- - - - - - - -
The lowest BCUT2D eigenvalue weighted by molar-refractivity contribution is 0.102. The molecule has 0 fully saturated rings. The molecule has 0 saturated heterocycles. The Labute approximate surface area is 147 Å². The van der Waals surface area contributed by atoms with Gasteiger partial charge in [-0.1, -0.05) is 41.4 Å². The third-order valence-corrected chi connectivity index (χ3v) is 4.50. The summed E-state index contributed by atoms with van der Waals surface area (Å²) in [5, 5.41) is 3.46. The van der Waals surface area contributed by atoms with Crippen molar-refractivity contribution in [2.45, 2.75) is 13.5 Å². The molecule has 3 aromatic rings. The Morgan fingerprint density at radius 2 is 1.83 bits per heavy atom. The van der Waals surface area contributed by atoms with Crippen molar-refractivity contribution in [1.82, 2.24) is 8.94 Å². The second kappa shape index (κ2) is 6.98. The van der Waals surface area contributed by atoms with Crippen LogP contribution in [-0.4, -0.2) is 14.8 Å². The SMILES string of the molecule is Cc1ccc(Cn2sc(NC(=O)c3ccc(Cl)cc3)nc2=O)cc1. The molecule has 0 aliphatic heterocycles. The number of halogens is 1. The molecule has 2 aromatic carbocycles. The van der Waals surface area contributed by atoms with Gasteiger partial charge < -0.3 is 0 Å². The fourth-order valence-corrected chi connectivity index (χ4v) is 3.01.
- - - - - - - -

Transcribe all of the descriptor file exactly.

The lowest BCUT2D eigenvalue weighted by molar-refractivity contribution is 0.102. The molecule has 0 fully saturated rings. The molecule has 0 saturated heterocycles. The Labute approximate surface area is 147 Å². The van der Waals surface area contributed by atoms with Gasteiger partial charge in [-0.1, -0.05) is 41.4 Å². The third-order valence-corrected chi connectivity index (χ3v) is 4.50. The summed E-state index contributed by atoms with van der Waals surface area (Å²) in [5, 5.41) is 3.46. The van der Waals surface area contributed by atoms with Crippen molar-refractivity contribution in [2.45, 2.75) is 13.5 Å². The molecule has 3 aromatic rings. The Morgan fingerprint density at radius 2 is 1.83 bits per heavy atom. The van der Waals surface area contributed by atoms with Crippen molar-refractivity contribution in [1.82, 2.24) is 8.94 Å². The second kappa shape index (κ2) is 6.98. The van der Waals surface area contributed by atoms with Crippen LogP contribution in [-0.4, -0.2) is 14.8 Å². The SMILES string of the molecule is Cc1ccc(Cn2sc(NC(=O)c3ccc(Cl)cc3)nc2=O)cc1. The molecule has 0 aliphatic heterocycles. The number of halogens is 1. The molecule has 2 aromatic carbocycles. The van der Waals surface area contributed by atoms with Gasteiger partial charge < -0.3 is 0 Å². The fourth-order valence-corrected chi connectivity index (χ4v) is 3.01.